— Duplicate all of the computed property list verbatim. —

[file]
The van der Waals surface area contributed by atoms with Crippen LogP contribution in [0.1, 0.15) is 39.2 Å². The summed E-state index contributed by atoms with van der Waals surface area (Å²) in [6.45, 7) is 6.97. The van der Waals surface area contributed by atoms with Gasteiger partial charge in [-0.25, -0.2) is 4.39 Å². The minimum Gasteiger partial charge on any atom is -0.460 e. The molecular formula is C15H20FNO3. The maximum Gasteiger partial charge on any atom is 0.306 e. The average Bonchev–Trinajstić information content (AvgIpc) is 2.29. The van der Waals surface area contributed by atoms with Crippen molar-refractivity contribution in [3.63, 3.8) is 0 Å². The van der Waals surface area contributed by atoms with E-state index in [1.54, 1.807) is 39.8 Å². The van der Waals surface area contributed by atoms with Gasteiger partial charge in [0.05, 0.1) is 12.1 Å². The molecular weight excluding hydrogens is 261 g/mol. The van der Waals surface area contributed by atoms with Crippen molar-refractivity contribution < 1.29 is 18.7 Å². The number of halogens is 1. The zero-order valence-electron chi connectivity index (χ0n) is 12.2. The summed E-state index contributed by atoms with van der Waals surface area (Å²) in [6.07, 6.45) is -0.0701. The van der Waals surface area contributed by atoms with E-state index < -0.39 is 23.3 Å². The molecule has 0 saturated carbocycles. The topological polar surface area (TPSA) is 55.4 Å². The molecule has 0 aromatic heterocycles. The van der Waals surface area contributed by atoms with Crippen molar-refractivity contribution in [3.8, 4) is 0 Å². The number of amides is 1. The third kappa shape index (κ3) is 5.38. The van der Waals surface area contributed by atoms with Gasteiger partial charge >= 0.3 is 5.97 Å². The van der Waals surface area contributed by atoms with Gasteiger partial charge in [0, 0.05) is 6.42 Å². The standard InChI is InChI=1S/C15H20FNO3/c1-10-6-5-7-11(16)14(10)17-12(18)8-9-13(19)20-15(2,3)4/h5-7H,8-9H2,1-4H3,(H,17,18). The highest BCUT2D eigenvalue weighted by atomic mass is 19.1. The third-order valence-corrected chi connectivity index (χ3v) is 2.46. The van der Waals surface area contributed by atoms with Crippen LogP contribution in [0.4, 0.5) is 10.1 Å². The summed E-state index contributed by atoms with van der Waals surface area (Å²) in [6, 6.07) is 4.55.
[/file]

The van der Waals surface area contributed by atoms with Crippen LogP contribution in [0.1, 0.15) is 39.2 Å². The summed E-state index contributed by atoms with van der Waals surface area (Å²) in [6.45, 7) is 6.97. The van der Waals surface area contributed by atoms with Gasteiger partial charge in [-0.25, -0.2) is 4.39 Å². The minimum Gasteiger partial charge on any atom is -0.460 e. The molecular formula is C15H20FNO3. The maximum Gasteiger partial charge on any atom is 0.306 e. The average Bonchev–Trinajstić information content (AvgIpc) is 2.29. The van der Waals surface area contributed by atoms with Crippen molar-refractivity contribution in [3.63, 3.8) is 0 Å². The van der Waals surface area contributed by atoms with E-state index in [1.54, 1.807) is 39.8 Å². The van der Waals surface area contributed by atoms with Gasteiger partial charge in [0.05, 0.1) is 12.1 Å². The molecular weight excluding hydrogens is 261 g/mol. The van der Waals surface area contributed by atoms with Crippen molar-refractivity contribution < 1.29 is 18.7 Å². The number of halogens is 1. The zero-order valence-electron chi connectivity index (χ0n) is 12.2. The summed E-state index contributed by atoms with van der Waals surface area (Å²) in [6.07, 6.45) is -0.0701. The van der Waals surface area contributed by atoms with E-state index < -0.39 is 23.3 Å². The molecule has 0 saturated carbocycles. The topological polar surface area (TPSA) is 55.4 Å². The molecule has 0 aromatic heterocycles. The van der Waals surface area contributed by atoms with Crippen molar-refractivity contribution in [3.8, 4) is 0 Å². The number of amides is 1. The third kappa shape index (κ3) is 5.38. The van der Waals surface area contributed by atoms with Gasteiger partial charge >= 0.3 is 5.97 Å². The van der Waals surface area contributed by atoms with Gasteiger partial charge in [0, 0.05) is 6.42 Å². The standard InChI is InChI=1S/C15H20FNO3/c1-10-6-5-7-11(16)14(10)17-12(18)8-9-13(19)20-15(2,3)4/h5-7H,8-9H2,1-4H3,(H,17,18). The highest BCUT2D eigenvalue weighted by atomic mass is 19.1. The third-order valence-corrected chi connectivity index (χ3v) is 2.46. The van der Waals surface area contributed by atoms with Crippen LogP contribution in [0.4, 0.5) is 10.1 Å². The summed E-state index contributed by atoms with van der Waals surface area (Å²) in [6, 6.07) is 4.55.